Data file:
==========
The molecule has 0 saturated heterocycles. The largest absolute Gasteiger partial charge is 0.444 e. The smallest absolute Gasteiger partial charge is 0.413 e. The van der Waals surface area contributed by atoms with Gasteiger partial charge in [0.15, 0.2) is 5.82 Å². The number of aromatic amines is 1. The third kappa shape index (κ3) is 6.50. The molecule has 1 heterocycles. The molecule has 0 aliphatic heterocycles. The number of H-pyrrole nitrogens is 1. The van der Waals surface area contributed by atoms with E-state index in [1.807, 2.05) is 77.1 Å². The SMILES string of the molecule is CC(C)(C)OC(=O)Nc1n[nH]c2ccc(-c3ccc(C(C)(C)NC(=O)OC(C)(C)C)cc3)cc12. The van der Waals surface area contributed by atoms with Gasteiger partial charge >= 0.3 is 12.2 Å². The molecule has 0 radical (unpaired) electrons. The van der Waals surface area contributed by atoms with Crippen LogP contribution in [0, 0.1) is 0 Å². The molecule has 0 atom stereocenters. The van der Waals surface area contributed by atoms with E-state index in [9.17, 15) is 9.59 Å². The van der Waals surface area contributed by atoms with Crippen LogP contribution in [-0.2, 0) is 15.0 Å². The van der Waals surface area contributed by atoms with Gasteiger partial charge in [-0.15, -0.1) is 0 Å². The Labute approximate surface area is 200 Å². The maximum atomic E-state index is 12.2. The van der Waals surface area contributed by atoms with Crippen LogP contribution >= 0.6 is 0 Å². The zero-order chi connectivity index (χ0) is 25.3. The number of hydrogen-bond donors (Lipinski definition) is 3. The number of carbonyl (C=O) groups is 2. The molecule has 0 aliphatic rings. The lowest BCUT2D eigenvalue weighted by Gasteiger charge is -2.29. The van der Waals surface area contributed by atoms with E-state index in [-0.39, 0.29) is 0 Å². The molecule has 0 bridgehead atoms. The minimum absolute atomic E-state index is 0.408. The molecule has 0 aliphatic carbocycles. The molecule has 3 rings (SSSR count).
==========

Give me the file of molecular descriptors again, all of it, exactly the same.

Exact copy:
The molecule has 0 saturated heterocycles. The largest absolute Gasteiger partial charge is 0.444 e. The smallest absolute Gasteiger partial charge is 0.413 e. The van der Waals surface area contributed by atoms with Gasteiger partial charge in [0.15, 0.2) is 5.82 Å². The number of aromatic amines is 1. The third kappa shape index (κ3) is 6.50. The molecule has 1 heterocycles. The molecule has 0 aliphatic heterocycles. The number of H-pyrrole nitrogens is 1. The van der Waals surface area contributed by atoms with E-state index in [1.807, 2.05) is 77.1 Å². The SMILES string of the molecule is CC(C)(C)OC(=O)Nc1n[nH]c2ccc(-c3ccc(C(C)(C)NC(=O)OC(C)(C)C)cc3)cc12. The van der Waals surface area contributed by atoms with Gasteiger partial charge >= 0.3 is 12.2 Å². The molecule has 0 radical (unpaired) electrons. The van der Waals surface area contributed by atoms with Crippen LogP contribution in [0, 0.1) is 0 Å². The molecule has 0 atom stereocenters. The van der Waals surface area contributed by atoms with E-state index in [9.17, 15) is 9.59 Å². The van der Waals surface area contributed by atoms with Crippen LogP contribution in [-0.2, 0) is 15.0 Å². The van der Waals surface area contributed by atoms with Gasteiger partial charge in [-0.15, -0.1) is 0 Å². The Labute approximate surface area is 200 Å². The maximum atomic E-state index is 12.2. The van der Waals surface area contributed by atoms with Crippen LogP contribution >= 0.6 is 0 Å². The zero-order chi connectivity index (χ0) is 25.3. The number of hydrogen-bond donors (Lipinski definition) is 3. The number of carbonyl (C=O) groups is 2. The molecule has 0 aliphatic rings. The lowest BCUT2D eigenvalue weighted by Gasteiger charge is -2.29. The van der Waals surface area contributed by atoms with E-state index in [-0.39, 0.29) is 0 Å². The molecule has 0 bridgehead atoms. The minimum absolute atomic E-state index is 0.408. The molecule has 0 aliphatic carbocycles. The molecule has 3 rings (SSSR count).